ClubFull Swing 11 to 110 to 29 to 38 to 4
52 Degree120 yards100 yards80 yards60 yards
56 Degree100 yards80 yards60 yards40 yards
60 Degree80 yards60 yards40 yards20 yards

You can play with this and break it down even further, and get even more detailed.

One way of doing that is by choking down an inch on each club and redoing the test.

By choking down, you slightly shorten your swing length. You can fill in the gaps of the chart above even more by doing this and give yourself even more options.

The pros are this detailed, and they know this, or something similar by heart for their pitching game.

11. Equipment – Choose Your Weapon

Having the proper tools in the toolbox is a big part of what separates great short game players from the rest.

Many professionals carry four wedges. Usually, a PW and then a combination of three other wedges with equal loft gapping in between each. An example might be a 52, 56 and 60 degree wedge.

Having that selection, with an equal amount of gapping, allows a good player to get dialed in as described in Tip #10 above.

The following is a look at Top 100 instructor Tony Ruggiero going in-depth on how to properly get fit for wedges and fill in the gaps in your short game.

12. Understanding Bounce and Grind

Just like having the right gapping with your wedges is important, so is having the right bounce and grind.

Every golfer is different in how they ultimately go about hitting pitch shots, even if they follow all the advice here.

We all have our own unique tendencies and quirks. We all are built differently. We all have our own likes and dislikes. And with so many different options in wedges on the market, it’s important to know what is available.

Part of that is having a good understanding of bounce and grind and how they play a role in hitting good shots with wedges.

According to Titleist, Wedge Bounce is the angle created between the leading edge of the club and the lowest point of the sole. The greater the degrees of bounce, the higher the leading edge is off the surface at address. This part of the club hits through the ground as it contacts the ball.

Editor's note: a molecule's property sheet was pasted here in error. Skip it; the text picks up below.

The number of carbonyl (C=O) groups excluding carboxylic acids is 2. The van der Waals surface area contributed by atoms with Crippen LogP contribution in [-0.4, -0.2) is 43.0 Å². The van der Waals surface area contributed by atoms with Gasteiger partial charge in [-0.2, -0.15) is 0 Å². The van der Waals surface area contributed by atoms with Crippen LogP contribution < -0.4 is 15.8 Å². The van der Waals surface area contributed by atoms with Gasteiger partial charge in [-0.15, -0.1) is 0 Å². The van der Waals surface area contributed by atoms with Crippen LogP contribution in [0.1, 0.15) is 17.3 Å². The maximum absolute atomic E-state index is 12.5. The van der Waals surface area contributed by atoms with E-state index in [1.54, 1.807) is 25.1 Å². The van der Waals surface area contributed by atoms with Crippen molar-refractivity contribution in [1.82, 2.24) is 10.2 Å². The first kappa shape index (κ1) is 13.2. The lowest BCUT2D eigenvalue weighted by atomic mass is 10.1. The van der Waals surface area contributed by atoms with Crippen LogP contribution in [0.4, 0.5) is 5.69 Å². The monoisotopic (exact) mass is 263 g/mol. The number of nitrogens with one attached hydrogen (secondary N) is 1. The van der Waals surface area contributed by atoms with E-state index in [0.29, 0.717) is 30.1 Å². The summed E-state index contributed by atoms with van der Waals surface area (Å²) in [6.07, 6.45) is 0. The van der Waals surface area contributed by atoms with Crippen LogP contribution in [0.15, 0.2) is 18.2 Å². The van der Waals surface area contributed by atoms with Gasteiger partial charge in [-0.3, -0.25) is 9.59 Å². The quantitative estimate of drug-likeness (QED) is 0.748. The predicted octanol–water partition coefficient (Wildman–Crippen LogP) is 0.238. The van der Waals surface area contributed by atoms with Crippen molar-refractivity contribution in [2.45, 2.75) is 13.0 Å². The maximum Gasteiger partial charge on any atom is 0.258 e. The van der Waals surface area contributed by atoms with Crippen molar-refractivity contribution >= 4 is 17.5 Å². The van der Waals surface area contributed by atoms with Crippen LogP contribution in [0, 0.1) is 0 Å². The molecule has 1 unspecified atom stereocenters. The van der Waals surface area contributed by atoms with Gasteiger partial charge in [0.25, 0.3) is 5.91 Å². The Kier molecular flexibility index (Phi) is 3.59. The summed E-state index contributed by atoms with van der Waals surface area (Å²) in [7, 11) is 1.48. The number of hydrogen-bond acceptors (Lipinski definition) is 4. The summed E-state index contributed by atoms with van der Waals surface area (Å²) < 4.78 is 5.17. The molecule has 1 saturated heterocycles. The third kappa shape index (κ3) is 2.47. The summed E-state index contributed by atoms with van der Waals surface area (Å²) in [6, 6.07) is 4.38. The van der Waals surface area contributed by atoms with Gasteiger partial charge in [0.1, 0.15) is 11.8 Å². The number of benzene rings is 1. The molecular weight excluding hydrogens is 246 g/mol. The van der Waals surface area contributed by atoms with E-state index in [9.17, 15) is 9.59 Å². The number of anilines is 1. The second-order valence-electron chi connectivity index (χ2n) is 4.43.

Having proper bounce on your wedges, that matches up with your tendencies, will help you become a better wedge player.

Bounce is your friend, because it provides forgiveness on all wedge shots, allowing you to still strike the ball properly even if you make mistakes.

Bob Vokey

Titleist explains Grind as follows… Wedge Grind is the manipulation or removal of material from the sole of the club, helping to improve contact with the turf. Grinds allow for more creativity and consistency around the green, letting you play with ball spin, flight, power, and other factors.

In Summary

Like with all parts of the game, there are no shortcuts to becoming a better pitcher of the ball.

It takes an understanding of the proper technique required to hit good shots, how your equipment will influence your outcome, and lots of practice. It is that simple.

Remember, shots from 100 yards and in make up 60% to 65% of all the shots you take in a round. Pitch shots make up a big part of those shots.

Hopefully, this article provided you with some great information on pitching. My goal was to give you some useful tips on how you can improve at one of the most important parts of the game.

Good luck!

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Brendon Elliott
written by Brendon Elliott

PGA Professional Brendon Elliott is the founder of Little Linksters, LLC, and its nonprofit arm, the Little Linksters Association for Junior Golf Development. He is the winner of 25+ prestigious industry honors, including the 2017 PGA National Youth Player Development award. Brendon is a respected coach, businessman, writer, and golf industry expert.